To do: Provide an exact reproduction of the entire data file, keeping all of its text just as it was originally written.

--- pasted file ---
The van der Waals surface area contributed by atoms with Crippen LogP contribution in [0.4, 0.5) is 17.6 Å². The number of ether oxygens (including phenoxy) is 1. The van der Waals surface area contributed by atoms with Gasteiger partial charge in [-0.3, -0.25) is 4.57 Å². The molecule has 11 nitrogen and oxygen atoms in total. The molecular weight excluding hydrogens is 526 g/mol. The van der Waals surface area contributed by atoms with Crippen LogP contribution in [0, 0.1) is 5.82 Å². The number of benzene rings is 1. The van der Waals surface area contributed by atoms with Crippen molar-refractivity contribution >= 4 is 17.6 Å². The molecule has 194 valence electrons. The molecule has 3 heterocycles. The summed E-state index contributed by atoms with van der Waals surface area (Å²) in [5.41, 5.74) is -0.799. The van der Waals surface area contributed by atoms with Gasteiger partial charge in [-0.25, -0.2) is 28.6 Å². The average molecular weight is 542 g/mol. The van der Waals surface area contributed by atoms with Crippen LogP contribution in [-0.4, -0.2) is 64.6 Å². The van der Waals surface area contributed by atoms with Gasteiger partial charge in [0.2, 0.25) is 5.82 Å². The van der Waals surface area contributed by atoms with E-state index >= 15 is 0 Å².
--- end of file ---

The van der Waals surface area contributed by atoms with Crippen LogP contribution in [0.4, 0.5) is 17.6 Å². The number of ether oxygens (including phenoxy) is 1. The van der Waals surface area contributed by atoms with Gasteiger partial charge in [-0.3, -0.25) is 4.57 Å². The molecule has 11 nitrogen and oxygen atoms in total. The molecular weight excluding hydrogens is 526 g/mol. The van der Waals surface area contributed by atoms with Crippen LogP contribution in [0, 0.1) is 5.82 Å². The number of benzene rings is 1. The van der Waals surface area contributed by atoms with Crippen molar-refractivity contribution >= 4 is 17.6 Å². The molecule has 194 valence electrons. The molecule has 3 heterocycles. The summed E-state index contributed by atoms with van der Waals surface area (Å²) in [5.41, 5.74) is -0.799. The van der Waals surface area contributed by atoms with Gasteiger partial charge in [-0.25, -0.2) is 28.6 Å². The average molecular weight is 542 g/mol. The van der Waals surface area contributed by atoms with Crippen LogP contribution in [-0.4, -0.2) is 64.6 Å². The van der Waals surface area contributed by atoms with Gasteiger partial charge in [0.2, 0.25) is 5.82 Å². The van der Waals surface area contributed by atoms with E-state index >= 15 is 0 Å².